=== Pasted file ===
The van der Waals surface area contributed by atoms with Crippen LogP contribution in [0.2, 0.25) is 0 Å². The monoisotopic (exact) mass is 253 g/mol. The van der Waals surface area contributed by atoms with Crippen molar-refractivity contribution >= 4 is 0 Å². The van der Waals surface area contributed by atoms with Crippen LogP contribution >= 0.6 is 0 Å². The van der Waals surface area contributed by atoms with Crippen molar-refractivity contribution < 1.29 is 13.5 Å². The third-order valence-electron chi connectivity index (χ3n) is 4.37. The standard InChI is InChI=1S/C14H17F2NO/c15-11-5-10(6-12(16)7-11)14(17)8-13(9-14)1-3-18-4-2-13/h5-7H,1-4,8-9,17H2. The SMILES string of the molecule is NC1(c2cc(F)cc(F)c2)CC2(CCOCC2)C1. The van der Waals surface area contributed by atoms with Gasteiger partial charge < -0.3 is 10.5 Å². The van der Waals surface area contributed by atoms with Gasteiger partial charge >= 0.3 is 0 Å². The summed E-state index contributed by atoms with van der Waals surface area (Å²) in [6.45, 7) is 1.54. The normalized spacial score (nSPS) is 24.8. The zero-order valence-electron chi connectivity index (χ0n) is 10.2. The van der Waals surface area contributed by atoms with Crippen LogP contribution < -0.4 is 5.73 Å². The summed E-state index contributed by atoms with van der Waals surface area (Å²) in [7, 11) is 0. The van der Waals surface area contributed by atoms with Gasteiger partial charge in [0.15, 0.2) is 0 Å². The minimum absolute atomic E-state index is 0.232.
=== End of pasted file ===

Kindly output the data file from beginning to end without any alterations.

The van der Waals surface area contributed by atoms with Crippen LogP contribution in [0.2, 0.25) is 0 Å². The monoisotopic (exact) mass is 253 g/mol. The van der Waals surface area contributed by atoms with Crippen molar-refractivity contribution >= 4 is 0 Å². The van der Waals surface area contributed by atoms with Crippen LogP contribution >= 0.6 is 0 Å². The van der Waals surface area contributed by atoms with Crippen molar-refractivity contribution < 1.29 is 13.5 Å². The third-order valence-electron chi connectivity index (χ3n) is 4.37. The standard InChI is InChI=1S/C14H17F2NO/c15-11-5-10(6-12(16)7-11)14(17)8-13(9-14)1-3-18-4-2-13/h5-7H,1-4,8-9,17H2. The SMILES string of the molecule is NC1(c2cc(F)cc(F)c2)CC2(CCOCC2)C1. The van der Waals surface area contributed by atoms with Gasteiger partial charge < -0.3 is 10.5 Å². The van der Waals surface area contributed by atoms with Gasteiger partial charge >= 0.3 is 0 Å². The summed E-state index contributed by atoms with van der Waals surface area (Å²) in [6.45, 7) is 1.54. The normalized spacial score (nSPS) is 24.8. The zero-order valence-electron chi connectivity index (χ0n) is 10.2. The van der Waals surface area contributed by atoms with Crippen LogP contribution < -0.4 is 5.73 Å². The summed E-state index contributed by atoms with van der Waals surface area (Å²) in [7, 11) is 0. The van der Waals surface area contributed by atoms with Gasteiger partial charge in [0.15, 0.2) is 0 Å². The minimum absolute atomic E-state index is 0.232.